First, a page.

Matthew Norman: There's a charming symmetry to the latest New Labour scandal
The assassination of JFK, the death of Diana, Stephen Fry's blessedly short lived resignation from Twitter... now this.
Added to the honours board of events so viscerally shocking that they brand the mind with an indelible memory of where you were when you heard is the revelation about that trio of wannabe lobbyists.
I'll never forget. I was in the bath, or stuck in roadworks, or chopping an onion in the kitchen, or in the office-shed at the end of the garden dozing over the Racing Post. One of them, anyway, if not somewhere else. But you take the point. With a seismic shock on this scale, you always remember the precise details.
That three recent members of a Labour cabinet – a Lay-burrgh cabinet, as Neil Kinnock might rasp it – were willing to sell supposed influence over policy and legislation... it's incredi... it's beyond all beli... it's stupef... No, sometimes there truly are no words.
As we take the first tottering steps towards recovering from the ague, spare a thought for the victims of this devilish sting. For Gordon Brown, it is doubly excruciating. Aside from the blow to any dwindling hope of denying SamCam a Downing Street baby shower, he's had to endure the agony of ejecting from the parliamentary party not only the masterminds of January's gloriously cack-handed coup attempt, Patricia Hewitt and Geoff Hoon; but also that constructive critic Stephen Byers, newly crowned emperor of middle aged braggadocio. Thank God Alan Milburn has enough consultancies, and that Charles Clarke is spending more time with his claret. Suspending them as well would have fair broken Gordon's heart.
There are other sufferers of collateral damage, alas, and we'll come to a couple below, but the primary victims are the three stooges themselves. In an age of heightened sensitivity about the treatment of the mentally infirm, is it not an outrage that Channel 4's Dispatches and the Sunday Times took ruthless advantage? These people may look normal at a distance, but Benny Hawkins doubtless looked normal from the Crossroad's reception desk as he did Miss Diane's bidding in the distance. Talk to him for four seconds, and it was crystal clear he wasn't playing with a full deck.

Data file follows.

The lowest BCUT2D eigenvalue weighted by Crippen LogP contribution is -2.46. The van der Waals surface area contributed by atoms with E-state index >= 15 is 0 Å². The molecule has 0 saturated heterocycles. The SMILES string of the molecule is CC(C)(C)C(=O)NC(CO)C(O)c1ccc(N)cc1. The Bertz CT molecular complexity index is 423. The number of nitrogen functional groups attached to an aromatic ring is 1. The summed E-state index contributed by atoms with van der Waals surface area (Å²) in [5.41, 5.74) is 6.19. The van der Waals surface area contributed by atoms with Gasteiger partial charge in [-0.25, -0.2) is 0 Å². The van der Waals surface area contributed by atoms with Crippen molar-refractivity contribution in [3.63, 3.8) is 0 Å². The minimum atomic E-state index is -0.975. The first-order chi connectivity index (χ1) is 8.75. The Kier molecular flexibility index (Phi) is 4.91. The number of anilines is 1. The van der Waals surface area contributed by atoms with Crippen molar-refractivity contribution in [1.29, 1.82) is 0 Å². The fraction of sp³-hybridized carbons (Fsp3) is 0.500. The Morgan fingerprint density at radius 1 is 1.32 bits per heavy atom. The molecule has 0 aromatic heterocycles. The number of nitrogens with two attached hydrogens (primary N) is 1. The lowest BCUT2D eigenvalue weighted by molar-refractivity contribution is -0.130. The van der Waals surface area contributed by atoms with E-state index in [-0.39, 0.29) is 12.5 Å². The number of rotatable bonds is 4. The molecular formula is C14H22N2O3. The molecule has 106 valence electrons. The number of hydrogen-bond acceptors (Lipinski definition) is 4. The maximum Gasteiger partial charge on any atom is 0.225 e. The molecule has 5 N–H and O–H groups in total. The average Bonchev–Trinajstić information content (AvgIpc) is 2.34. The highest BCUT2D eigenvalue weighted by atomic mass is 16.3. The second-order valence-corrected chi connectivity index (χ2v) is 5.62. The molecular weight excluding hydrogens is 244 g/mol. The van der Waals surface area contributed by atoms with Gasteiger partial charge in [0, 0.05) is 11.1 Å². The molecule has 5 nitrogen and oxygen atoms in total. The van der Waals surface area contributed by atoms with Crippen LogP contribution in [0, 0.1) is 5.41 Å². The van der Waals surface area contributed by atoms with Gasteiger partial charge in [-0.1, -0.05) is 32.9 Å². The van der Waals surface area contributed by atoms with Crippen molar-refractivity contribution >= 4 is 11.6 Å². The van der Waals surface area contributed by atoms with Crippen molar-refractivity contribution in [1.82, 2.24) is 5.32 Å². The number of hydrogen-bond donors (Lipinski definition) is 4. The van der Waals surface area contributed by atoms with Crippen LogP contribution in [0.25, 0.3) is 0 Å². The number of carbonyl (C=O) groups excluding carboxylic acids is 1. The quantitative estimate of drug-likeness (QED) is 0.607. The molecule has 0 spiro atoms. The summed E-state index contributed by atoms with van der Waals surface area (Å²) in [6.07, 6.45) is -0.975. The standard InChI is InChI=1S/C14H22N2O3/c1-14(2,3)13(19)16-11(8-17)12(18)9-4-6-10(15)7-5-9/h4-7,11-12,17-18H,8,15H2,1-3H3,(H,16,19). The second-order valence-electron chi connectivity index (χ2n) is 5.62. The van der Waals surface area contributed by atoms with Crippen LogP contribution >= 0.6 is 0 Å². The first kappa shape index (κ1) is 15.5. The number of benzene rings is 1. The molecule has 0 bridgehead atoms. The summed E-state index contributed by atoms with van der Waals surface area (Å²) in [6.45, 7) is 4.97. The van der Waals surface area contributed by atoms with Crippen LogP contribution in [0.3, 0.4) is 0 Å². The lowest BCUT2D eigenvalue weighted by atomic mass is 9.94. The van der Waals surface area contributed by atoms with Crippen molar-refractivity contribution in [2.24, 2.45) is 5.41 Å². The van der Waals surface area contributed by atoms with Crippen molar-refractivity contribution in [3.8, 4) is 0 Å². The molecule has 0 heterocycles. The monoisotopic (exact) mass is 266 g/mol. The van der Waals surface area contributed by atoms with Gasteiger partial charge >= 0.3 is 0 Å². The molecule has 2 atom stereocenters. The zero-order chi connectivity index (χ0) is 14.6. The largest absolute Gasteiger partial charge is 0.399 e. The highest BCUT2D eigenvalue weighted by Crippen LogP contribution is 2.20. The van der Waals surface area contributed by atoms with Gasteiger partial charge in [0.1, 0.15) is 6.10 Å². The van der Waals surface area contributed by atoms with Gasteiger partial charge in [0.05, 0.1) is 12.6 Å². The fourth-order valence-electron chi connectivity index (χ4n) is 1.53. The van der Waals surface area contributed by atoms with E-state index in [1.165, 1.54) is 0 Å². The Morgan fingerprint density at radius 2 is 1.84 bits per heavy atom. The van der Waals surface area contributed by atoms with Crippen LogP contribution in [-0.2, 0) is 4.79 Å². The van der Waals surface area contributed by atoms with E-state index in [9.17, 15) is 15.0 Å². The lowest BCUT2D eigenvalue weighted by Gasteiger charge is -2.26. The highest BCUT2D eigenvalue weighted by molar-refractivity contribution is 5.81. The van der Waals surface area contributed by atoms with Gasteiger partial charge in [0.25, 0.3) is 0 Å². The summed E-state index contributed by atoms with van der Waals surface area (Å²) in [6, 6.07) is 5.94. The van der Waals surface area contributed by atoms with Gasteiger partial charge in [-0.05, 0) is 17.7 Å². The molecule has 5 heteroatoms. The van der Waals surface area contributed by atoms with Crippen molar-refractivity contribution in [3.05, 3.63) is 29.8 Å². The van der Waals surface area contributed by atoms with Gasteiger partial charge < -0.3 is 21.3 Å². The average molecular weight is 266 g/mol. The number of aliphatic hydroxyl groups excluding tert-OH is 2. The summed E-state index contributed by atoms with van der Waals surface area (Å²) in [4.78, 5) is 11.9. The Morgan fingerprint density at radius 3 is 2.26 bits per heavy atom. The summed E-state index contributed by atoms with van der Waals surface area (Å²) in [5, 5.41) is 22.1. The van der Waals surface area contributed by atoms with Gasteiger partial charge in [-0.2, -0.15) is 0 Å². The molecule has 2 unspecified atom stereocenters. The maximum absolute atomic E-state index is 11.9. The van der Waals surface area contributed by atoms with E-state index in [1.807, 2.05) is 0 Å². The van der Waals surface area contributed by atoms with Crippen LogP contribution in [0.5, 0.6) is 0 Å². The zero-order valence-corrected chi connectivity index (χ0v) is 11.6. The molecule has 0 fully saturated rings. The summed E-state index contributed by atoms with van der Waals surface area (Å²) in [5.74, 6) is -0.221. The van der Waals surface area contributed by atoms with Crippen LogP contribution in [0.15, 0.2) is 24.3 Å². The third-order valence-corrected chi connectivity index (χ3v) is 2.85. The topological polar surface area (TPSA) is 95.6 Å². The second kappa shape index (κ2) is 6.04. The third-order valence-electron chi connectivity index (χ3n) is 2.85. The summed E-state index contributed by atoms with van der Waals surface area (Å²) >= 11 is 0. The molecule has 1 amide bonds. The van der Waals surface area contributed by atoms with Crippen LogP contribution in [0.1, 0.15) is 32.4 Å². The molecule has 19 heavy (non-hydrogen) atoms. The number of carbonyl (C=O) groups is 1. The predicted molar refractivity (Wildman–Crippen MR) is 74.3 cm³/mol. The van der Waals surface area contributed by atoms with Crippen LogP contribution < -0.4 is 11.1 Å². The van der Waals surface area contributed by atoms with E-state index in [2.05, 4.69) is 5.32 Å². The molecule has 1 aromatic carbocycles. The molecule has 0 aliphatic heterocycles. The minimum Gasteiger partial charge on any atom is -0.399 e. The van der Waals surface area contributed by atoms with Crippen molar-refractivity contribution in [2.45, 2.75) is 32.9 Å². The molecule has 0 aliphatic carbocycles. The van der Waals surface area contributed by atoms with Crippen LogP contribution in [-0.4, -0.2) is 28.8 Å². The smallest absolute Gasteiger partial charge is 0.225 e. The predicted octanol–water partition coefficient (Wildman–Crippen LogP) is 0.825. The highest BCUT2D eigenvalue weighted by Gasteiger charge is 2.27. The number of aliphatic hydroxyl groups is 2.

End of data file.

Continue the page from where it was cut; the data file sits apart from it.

So it should have been to these journalists. After all, any MP who went to such a meeting of this kind, within a year of the expenses scandal breaking and without having properly checked out the firm's bona fides, is axiomatically too enfeebled to be held responsible. What kind of clue did these eejits need? A portly fellow of Asian origin sat the other side of the desk in flowing white robes with "Fake Sheikh" felt-tipped on his head towel in crimson capitals?
If Ms Hewitt is a condescending Aussie drone with the nuanced communication skills of the "mind the gap" announcement at Westminster Tube station, and if Mr Hoon – the eighth-witted defence secretary who learned of the invasion of Iraq from a TV report – is among political history's top ranked nebbishes, the one I pity here is the last of the trinity.
For a one-time Trade Secretary to be unaware of that ancient trading caution "Byers Beware" (Caveat Imbecilicus)... honestly, Taxi Boy, what are you like? It's a stroke of luck I never had that Byers in the front of my cab, because he'd have taken me from Piccadilly Circus to Trafalgar Square via Tomsk. No Knowledge, and no compass, moral or otherwise, at all.